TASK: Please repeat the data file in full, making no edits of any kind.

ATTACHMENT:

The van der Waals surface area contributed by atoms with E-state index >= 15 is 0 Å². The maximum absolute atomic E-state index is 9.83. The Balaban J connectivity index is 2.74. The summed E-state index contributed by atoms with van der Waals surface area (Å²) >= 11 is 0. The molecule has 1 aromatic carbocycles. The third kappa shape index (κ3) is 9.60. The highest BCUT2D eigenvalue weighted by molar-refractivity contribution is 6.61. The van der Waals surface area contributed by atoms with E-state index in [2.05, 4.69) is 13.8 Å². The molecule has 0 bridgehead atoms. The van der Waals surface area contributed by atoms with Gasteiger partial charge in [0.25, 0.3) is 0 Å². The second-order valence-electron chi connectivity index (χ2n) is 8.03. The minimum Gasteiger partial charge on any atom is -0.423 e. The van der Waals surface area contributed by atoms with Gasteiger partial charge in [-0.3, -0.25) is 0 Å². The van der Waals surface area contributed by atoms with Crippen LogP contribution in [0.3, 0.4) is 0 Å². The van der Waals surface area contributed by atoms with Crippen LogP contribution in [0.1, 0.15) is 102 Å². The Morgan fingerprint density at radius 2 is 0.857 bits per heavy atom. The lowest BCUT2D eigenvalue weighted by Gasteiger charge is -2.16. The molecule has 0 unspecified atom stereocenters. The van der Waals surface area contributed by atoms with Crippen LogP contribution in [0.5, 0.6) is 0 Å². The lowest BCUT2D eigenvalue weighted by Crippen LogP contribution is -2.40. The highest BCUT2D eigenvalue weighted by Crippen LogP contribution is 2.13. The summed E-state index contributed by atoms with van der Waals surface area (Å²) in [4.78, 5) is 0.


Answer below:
The van der Waals surface area contributed by atoms with E-state index >= 15 is 0 Å². The maximum absolute atomic E-state index is 9.83. The Balaban J connectivity index is 2.74. The summed E-state index contributed by atoms with van der Waals surface area (Å²) >= 11 is 0. The molecule has 1 aromatic carbocycles. The third kappa shape index (κ3) is 9.60. The highest BCUT2D eigenvalue weighted by molar-refractivity contribution is 6.61. The van der Waals surface area contributed by atoms with E-state index in [2.05, 4.69) is 13.8 Å². The molecule has 0 bridgehead atoms. The van der Waals surface area contributed by atoms with Gasteiger partial charge in [0.25, 0.3) is 0 Å². The second-order valence-electron chi connectivity index (χ2n) is 8.03. The minimum Gasteiger partial charge on any atom is -0.423 e. The van der Waals surface area contributed by atoms with Gasteiger partial charge in [-0.3, -0.25) is 0 Å². The van der Waals surface area contributed by atoms with Crippen LogP contribution in [0.3, 0.4) is 0 Å². The van der Waals surface area contributed by atoms with Crippen LogP contribution in [0.1, 0.15) is 102 Å². The Morgan fingerprint density at radius 2 is 0.857 bits per heavy atom. The lowest BCUT2D eigenvalue weighted by Gasteiger charge is -2.16. The molecule has 0 unspecified atom stereocenters. The van der Waals surface area contributed by atoms with Crippen LogP contribution in [0.5, 0.6) is 0 Å². The lowest BCUT2D eigenvalue weighted by Crippen LogP contribution is -2.40. The highest BCUT2D eigenvalue weighted by Crippen LogP contribution is 2.13. The summed E-state index contributed by atoms with van der Waals surface area (Å²) in [4.78, 5) is 0.